How To Create an Engaging Infographic Using Percentages

 

Infographics are built on stats and data to convey complex information into human language. But unless your audience is trained to study data and decode numbers, reading percentages after percentages won't help you engage your readers or encourage them to share your knowledge.

As with most infographics, the goal is to create share-worthy content that:

  1. Encourages people to share your infographic on their website and social media.
  2. Motivates those people to visit your website or blog.

Looking at an infographic is the microscopic window of time where a person leaves the chaotic addiction of social media and enters your organized conversion funnel where you can then encourage them to subscribe to your newsletter, then start segmenting them into smaller and smaller groups to find who is actually loyal and eager to use your business.

But let's not get too far ahead of ourselves. Let's go back to figuring out how we can persuade a person to click on your content on social media and jump to your website.

First ask yourself, how do you create engaging content? What is engaging to my customers and readers? How can I create content that helps them fix a problem or answer a question they have?

This Is When You Should Start Researching

Start searching through Google, blogs, YouTube and academic sources looking for relevant information that pertains to your business. Write down stats, data, and any information that is relevant to what you're creating and selling. If you find data that validates what your business does, then you're on the right path.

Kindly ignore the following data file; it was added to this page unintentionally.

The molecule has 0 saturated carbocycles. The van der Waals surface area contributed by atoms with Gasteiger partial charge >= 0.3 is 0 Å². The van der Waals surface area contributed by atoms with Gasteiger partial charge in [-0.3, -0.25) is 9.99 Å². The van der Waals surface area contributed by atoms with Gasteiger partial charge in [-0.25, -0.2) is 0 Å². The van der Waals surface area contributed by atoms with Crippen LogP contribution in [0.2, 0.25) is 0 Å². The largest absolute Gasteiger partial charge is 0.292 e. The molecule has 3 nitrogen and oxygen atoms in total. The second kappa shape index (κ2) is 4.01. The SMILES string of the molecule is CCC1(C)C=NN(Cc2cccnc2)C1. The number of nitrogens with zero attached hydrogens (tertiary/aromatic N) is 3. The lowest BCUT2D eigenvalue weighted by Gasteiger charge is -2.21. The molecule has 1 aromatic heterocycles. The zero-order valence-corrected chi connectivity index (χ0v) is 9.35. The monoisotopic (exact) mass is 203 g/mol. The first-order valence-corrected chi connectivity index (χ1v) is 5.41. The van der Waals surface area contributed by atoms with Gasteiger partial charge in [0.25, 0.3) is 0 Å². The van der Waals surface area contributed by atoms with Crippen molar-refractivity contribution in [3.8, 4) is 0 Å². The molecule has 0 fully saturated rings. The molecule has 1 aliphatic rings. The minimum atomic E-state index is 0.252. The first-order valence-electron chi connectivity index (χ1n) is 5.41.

I use Google Trends to get a wide-view perspective on any topic to get an idea of the overall well-being and interest in the subject.

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As you see in the chart above, the topic of Infographic is continually growing over the last five years. Like clockwork, every December and July infographics take a dive in interest. I can personally attest, the slowest business time of my year is December and July – because that's when most people go on vacation or hit the pause button on their business.

Now from this big picture view, let's focus in on only one core area of data collecting, percentages.

Percentages Don't Have to Be Boring

If you have a list of percentages gathered, you can turn these into a valuable and engaging piece of content, without boring your readers.

There's an easy copywriter trick to add life to a percentage data point. All you have to do is simply scribe a handful of the percentages into a smaller number people can visualize in their minds. In essence, you're creating a statement people can understand and then you can balance those new statements out with actual, normal percentages. You will see this in the infographic below shortly, but first let's illustrate this trick.

Imagine if I told you 57.8% of people think the earth is flat. In your head are you multiplying 57.8% by 7 billion to get a tad over 4 billion, then visualizing in a chart what 4 billion people look like?

No, you're not. This isn't a logical way to present this information. It's simply a random fact that will not be remembered as people go on about their day consuming information.

This approach isn't memorable because the world population is a number far too big for most to comprehend, and using an ugly percentage with a decimal point is far too daunting even to type into a calculator. FYI, some phone and desktop calculators won't even allow you to calculate in the billions.

A better approach to this would be to frame this issue into an easy-to-understand statement and round-up the percentage since a decimal point is only going to clutter up your message. Instead you should say:

58 out every 100 people on earth think the planet is flat. Or you can even round up higher and embellish for the sake of simplicity and say 3 out of 5 people think the planet is flat. Or you can underestimate and say more than 5 out of 10 people think the planet is flat.